Friday, June 7, 2024

Outdoor Conditions (6/7): Get Outdoors & Get Together Day June 8 at Ausable Point Campground

outdoor conditions logoThe following are only the most recent notices pertaining to public lands in the Adirondacks. Please check the Adirondack Backcountry webpages for a full list of notices, including seasonal road statuses, rock climbing closures, specific trail conditions, and other pertinent information.

NEW THIS WEEK

  • Vanderwhacker Mountain Wild Forest Route Opening: Roosevelt Truck Trail, a motorized access route for people with disabilities (by CP3 permit only), is cleared of blowdown and open for the season.
  • Boreas Ponds Tract Road Opening: Gulf Brook Road is open to the Four Corners Parking Lot. The motorized access route for people with disabilities (by CP3 permit only), is also open.

LAST WEEK

  • High Peaks Wilderness Maintenance: DEC will be doing maintenance on the bridge over the Hudson River on the East River Trail, in the Town of Newcomb on Tuesday 6/4/24 thru Wednesday 6/5/24. This trail provides access to Mt. Adams, to Allen Mtn and Flowed Lands. The bridge will be closed to use by the public during this time, though hikers may wade through the river at the old ford, upstream of the bridge. Signage will be placed at the trailhead, at the old ford and the bridge. Thank you for respecting the safety concerns and avoiding the worksite during the day or after hours. If anything changes with the dates or times, DEC will share the information, in addition to announce the completion of the project. Please direct any questions to: tate.connor@dec.ny.gov.
  • Grass River Wild Forest Maintenance: The Rainbow Falls foot trail along the Tooley Pond Road will undergo maintenance during the weeks of June 3 to 7 and June 10 to 14, 2024. A foot bridge will be replaced, which may make Rainbow Falls temporarily inaccessible to hikers.
  • Aldrich Pond Wild Forest Road Closure: The canoe launch accessing the Little River on the Youngs Road is temporarily closed to allow a re-route of the road during a culvert replacement project.
  • Bog River Complex Maintenance: The maintenance work on Low’s Lower Dam has re-started for the 2024 field season and the area is expected to remain closed through the fall of 2024. Additional information can be found in the updated press release.
  • Horseshoe Lake Wild Forest Maintenance: The Otterbrook Road will undergo maintenance during the summer and fall seasons in 2024 and 2025. Campsite 2 along State Route 421 and Campsite 9 along the Otterbrook Road will be temporarily used as gravel stockpile sites and will be closed to camping until roadwork is completed.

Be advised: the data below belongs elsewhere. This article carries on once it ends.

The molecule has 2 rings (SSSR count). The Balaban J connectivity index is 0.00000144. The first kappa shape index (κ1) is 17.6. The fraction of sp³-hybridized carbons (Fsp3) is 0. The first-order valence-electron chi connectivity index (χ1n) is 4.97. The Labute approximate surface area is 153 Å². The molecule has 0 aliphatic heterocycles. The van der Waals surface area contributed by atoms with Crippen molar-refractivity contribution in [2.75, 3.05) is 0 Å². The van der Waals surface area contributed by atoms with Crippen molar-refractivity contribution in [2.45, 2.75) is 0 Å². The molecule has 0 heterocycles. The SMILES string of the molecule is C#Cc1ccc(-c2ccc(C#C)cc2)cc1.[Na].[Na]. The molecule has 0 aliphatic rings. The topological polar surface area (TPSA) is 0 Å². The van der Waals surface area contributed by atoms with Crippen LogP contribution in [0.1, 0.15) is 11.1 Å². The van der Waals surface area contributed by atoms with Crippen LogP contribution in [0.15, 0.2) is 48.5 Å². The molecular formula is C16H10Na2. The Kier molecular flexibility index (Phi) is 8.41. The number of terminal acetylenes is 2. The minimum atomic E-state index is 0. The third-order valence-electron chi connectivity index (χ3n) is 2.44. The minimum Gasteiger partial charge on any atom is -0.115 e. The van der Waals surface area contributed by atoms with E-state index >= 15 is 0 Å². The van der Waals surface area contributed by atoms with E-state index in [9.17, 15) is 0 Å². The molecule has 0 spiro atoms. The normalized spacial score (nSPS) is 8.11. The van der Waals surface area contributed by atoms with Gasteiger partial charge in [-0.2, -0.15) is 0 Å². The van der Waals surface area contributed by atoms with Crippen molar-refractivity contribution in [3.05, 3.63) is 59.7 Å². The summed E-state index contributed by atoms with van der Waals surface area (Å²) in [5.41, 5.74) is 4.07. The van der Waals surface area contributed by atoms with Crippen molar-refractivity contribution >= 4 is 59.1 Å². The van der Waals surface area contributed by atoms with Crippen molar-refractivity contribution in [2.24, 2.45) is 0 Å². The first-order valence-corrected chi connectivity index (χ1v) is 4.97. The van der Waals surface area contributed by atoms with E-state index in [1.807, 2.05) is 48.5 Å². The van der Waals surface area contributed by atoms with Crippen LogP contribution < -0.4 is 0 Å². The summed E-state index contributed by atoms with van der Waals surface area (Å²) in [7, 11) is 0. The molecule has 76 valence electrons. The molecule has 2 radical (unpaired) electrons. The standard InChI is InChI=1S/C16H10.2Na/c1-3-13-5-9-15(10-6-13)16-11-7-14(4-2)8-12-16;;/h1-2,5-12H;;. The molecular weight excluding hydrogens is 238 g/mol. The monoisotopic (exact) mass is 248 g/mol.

• Moose River Plains Complex Road Opening: The gate over Otter going toward Muskrat Lake is now opened.
  • Essex Chain Lakes Complex Road Openings: All access roads from the north (town of Newcomb) to the Essex Chain of Lakes are now open. Also, the motorized access route for people with disabilities (by CP3 permit only) to Fifth Lake is passable; high clearance vehicles recommended. Be sure to get the current year’s lock combination.
  • Lake George Wild Forest Road Openings: All MAPPWD routes in Lake George Wild Forest are open.
  • Lake George Wild Forest Campsite Repairs: Campsites 1-4 (Scofield Flats and Pike’s Beach) in the Hudson River Special Management Area are being repaired this spring and may be unavailable during the week while work is being completed.

Know Before You Go (as of 6/6):

Fire Danger: Check the fire rating map for daily updates.

Temperatures: These are forecast temperatures for base elevations throughout the region.

Weekend temperatures in the region are expected to produce lows in the upper-40s and highs in the low-70s, with cloudy skies and occasional rain showers (especially on Saturday) all weekend. Beware… cloudy skies + high humidity = black flies’ favorite weather!

Check the National Weather Service’s Mountain Point Forecast for more accurate forecasts at elevation on or near your intended route.

Reminder: These forecasts are for low elevations. Anticipate losing 5 degrees Fahrenheit for every 1,000 feet of elevation gain. Snow and ice have accumulated throughout the High Peaks, and will likely remain throughout the weekend.

Even with sunny skies, inclement weather is always a possibility and can change very quickly. Remember – hypothermia is always a risk in wet conditions, even when it feels warm outside. Be prepared with extra dry layers and keep an eye on the weather.